“The owners have been investing more money in better signings,” Zanotta said. “So the quality of player in the league is growing, and that helps the development of the American players.” His counterpart in Philadelphia, Ernst Tanner, said the level of play in the league was only part of it; the prevalence of a “high-press, high-risk, more dynamic” style of play in M.L.S. helps, too, since teams in Europe need players who are comfortable playing precisely that way.
The European version of the story is not at odds with that, but its emphasis falls elsewhere. “I think when Christian Pulisic came over and established himself at a high level, that opened the door to other teams scouting young players in the U.S.,” said Jesse Marsch, the American coach of Red Bull Salzburg, Aaronson’s new club.
“You had Christian, Weston McKennie, Josh Sargent, Tyler Adams all having success in professional environments, and that encouraged others to go and scout earlier and earlier in America, and that meant more and more opportunities for players, especially in Germany.”
It is not, in other words, necessarily the case that European teams suddenly noticed a change in what was on offer in the American market. It is that Pulisic’s breakthrough — initially at Borussia Dortmund, and then at Chelsea — encouraged more teams to look at the market, seriously, for the first time.
Zanotta does not contest that interpretation; the transfer market, in his experience, has always been slightly inclined to follow fashion. “We have seen it here, too,” he said. “You have times when there are a lot of Argentineans doing well, or Brazilians, and that drives clubs to pay more attention to a specific market.”
The closer European teams have looked, too, the more they have found M.L.S. an easy place to do business. Rather than try to resist the predators circling its brightest prospects — or leaving its clubs to navigate the murky corners of the transfer market alone — the league has an entire department, run by Efstathiou, dedicated to helping facilitate deals.
His dozen liaison officers are in daily contact with all of M.L.S.’s 27 clubs, “keeping tabs on potential transactions, both in and out.” The league monitors and assists with deals every step of the way, both in its legal capacity as the ultimate employer of every player, and in an advisory role, offering guidance on the realities of “the wider marketplace.”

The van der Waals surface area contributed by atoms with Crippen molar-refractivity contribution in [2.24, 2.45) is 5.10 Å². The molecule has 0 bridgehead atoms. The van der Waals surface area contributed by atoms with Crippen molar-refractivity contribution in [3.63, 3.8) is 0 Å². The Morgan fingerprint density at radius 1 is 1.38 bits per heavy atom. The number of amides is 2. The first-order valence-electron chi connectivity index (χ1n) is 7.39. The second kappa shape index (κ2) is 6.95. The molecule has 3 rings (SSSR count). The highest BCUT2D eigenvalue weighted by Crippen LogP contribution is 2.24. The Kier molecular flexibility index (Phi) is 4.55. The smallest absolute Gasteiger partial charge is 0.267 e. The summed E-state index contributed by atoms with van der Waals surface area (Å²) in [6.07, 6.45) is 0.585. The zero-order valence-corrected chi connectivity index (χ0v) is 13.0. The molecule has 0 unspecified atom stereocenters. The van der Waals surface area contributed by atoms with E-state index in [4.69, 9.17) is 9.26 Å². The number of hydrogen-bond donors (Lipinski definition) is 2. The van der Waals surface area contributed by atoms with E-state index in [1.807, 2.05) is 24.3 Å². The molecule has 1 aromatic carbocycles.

If that seems counterintuitive — that a league should be smoothing the passage of some of its brightest talents to its theoretical competitors — to Tanner, for one, it is the natural conclusion of the process. “For now, if we develop a high-level player, it is only right that we sell them to allow them to reach their full potential,” he said.
To Efstathiou, it is not only unavoidable, but beneficial. “To improve the quality on the field, we have to be full participants in the market,” he said. “That means buying, as well as selling.”
His team is not likely to see any quiet any time soon. In Philadelphia, Tanner hears “daily” from representatives of European teams, eager not to miss out on the successor to McKenzie and Aaronson. Zanotta has already fielded inquiries about players at F.C. Dallas who might replace Reynolds — or his predecessor, Reggie Cannon, now with the Portuguese club Boavista — in Texas.
He is not the only one. European clubs are monitoring the likes of Julian Araujo, a 19-year-old fullback with the Los Angeles Galaxy, and the young Real Salt Lake goalkeeper David Ochoa. Both will, most likely, be the subject of interest when the transfer market reopens this summer.
Lipka takes that as a considerable compliment, and a testament to the work M.L.S. has done in the past decade and more. He remembers a point — not so long ago — when the few American players who made it to Europe were treated with suspicion, assumed to be hard-running and hard-working but technically limited, and when the old world’s biggest clubs would not even consider the United States as a market worth tapping.
“It used to be a burden to be a young American player,” Lipka said. “Now, I think it is quite a good time.”